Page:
I have listened to some of Laura Lippman’s series of detective stories set in Baltimore featuring Tess Monaghan, but do not write about them here. This book is set in Baltimore and though it has some features of that detective series, its strength comes from other sources.
The protagonist is Madeline Schwartz, a super efficient late-thirties Jewish matron in the mid-sixties. She tells us of the moment she realizes that having raised a teenage son and having been the ideal wife of a lawyer, she wants to “do something” and begins by moving to her own apartment. She discovered the body of a murdered child, began an affair with a black policeman, got a job at a newspaper, and kicked off a career in journalism by pursuing the question of who murdered a black woman.
Much of the narration is first person and gives voice to many of the characters she encounters; they all have something to say, it turns out. Notably, her husband Milton Schwartz and her son Seth remain silent. Hearing from all those minor characters was a great device that enriched the story. One I particularly liked was a waitress in a lunch place where Matty took a mentor from the newspaper to enlist his help. The mentor was one of the waitress’ regulars and hearing her take on their conversation and a quick sketch of her own life was appealing.
The plot was complicated enough to be interesting. It had a surprise twist that was just the right level of surprise, without giving the reader the feeling of being misled.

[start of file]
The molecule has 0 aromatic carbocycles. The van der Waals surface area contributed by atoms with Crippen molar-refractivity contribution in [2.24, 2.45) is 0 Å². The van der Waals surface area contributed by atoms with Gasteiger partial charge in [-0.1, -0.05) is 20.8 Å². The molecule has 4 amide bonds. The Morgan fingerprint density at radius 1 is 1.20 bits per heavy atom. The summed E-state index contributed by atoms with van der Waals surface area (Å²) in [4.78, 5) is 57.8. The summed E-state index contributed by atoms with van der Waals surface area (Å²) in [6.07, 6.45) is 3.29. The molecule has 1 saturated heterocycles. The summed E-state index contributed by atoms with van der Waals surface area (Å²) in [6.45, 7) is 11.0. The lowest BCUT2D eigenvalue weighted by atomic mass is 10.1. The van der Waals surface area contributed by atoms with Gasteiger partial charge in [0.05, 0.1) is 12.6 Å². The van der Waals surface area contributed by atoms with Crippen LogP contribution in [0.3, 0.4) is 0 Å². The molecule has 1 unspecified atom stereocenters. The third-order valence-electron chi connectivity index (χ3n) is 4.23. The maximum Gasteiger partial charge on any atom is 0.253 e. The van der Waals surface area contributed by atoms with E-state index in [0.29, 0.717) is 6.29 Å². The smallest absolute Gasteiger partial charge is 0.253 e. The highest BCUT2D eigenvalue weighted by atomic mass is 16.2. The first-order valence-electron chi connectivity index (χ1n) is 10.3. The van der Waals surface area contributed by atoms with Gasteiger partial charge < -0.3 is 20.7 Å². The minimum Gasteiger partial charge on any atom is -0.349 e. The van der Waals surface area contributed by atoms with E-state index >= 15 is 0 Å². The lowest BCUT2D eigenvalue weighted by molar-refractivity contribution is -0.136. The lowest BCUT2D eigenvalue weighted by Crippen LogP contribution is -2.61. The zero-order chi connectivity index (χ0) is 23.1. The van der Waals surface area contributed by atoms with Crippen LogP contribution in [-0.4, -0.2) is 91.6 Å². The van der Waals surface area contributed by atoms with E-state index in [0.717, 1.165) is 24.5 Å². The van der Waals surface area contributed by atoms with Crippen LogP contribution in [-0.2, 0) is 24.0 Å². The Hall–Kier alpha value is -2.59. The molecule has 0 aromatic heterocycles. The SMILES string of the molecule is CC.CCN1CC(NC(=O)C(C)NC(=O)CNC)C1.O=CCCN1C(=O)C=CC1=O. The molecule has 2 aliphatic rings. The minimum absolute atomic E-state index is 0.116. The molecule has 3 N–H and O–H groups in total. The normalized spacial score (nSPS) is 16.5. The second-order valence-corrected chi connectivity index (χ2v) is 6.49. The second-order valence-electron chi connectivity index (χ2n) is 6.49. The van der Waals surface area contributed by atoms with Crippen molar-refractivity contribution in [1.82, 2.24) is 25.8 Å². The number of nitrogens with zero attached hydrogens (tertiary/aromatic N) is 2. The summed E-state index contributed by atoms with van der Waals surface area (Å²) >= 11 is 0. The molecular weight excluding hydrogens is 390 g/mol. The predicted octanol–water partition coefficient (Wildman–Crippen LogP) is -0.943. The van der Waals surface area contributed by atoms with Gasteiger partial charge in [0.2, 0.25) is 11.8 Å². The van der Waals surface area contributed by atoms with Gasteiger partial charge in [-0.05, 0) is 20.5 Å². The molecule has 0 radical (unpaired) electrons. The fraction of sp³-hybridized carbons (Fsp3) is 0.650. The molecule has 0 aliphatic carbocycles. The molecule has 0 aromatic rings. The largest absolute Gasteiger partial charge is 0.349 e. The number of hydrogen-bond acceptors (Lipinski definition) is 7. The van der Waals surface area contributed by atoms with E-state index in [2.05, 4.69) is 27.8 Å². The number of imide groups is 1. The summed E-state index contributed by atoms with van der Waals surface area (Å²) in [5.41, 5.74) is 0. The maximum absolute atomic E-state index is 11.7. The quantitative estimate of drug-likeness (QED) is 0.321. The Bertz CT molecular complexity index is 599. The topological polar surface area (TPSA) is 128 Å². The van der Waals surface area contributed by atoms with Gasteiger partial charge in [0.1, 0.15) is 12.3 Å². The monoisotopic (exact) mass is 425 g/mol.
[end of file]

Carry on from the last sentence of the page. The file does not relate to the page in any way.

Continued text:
Lippman makes the time and place of the novel an important aspect of it. As she does with her Tess series, place is not neglected; in this one the locations of Jewish life in Baltimore are named and described. Even more than place, in this book, the time is of interest. What Mattie wore and how that changed as she moved from her role as a housewife to the world of work reflects the time. Racial matters are at the heart of the book. In reflecting on the difference between herself and her parents, she says
He [her father] had been born on the boat en route to the United States. 1906. Sixty years ago. How could 1906 and 1966 be part of the same century? In 1906 there had been no world wars, most people didn’t have telephones and cars, in 1906 women couldn’t vote and black men could by law but not in practice. Her parents seemed impossibly distant from her. She seemed distant from herself. Mattie couldn’t believe she was related to the woman who used to sit in this same chair, eating this same Rosh Hashanah meal (minus her fancy chopped liver). She felt a chill, almost as if a ghost passed through her, but it was the ghost of who she used to be. Forget 1906 and 1966. Mattie couldn’t believe that 1965 and 1966 were part of the same century. She was different.
Mattie had a younger friend from the Jewish community who worked to involve Mattie in a wider world, in particular Democratic Party activities. To the consternation of her parents she is interested in men beyond those in her Jewish world. She tells Mattie about a man named Monaghan she particularly likes. If you’ve read the Tess series, you recognize that Mattie’s friend is Tess’s mother. Nice little touch.
Laura Lippman, Lady in the Lake, William Morrow, 2019, 340 pages (I listened to the audiobook). Available in the public library.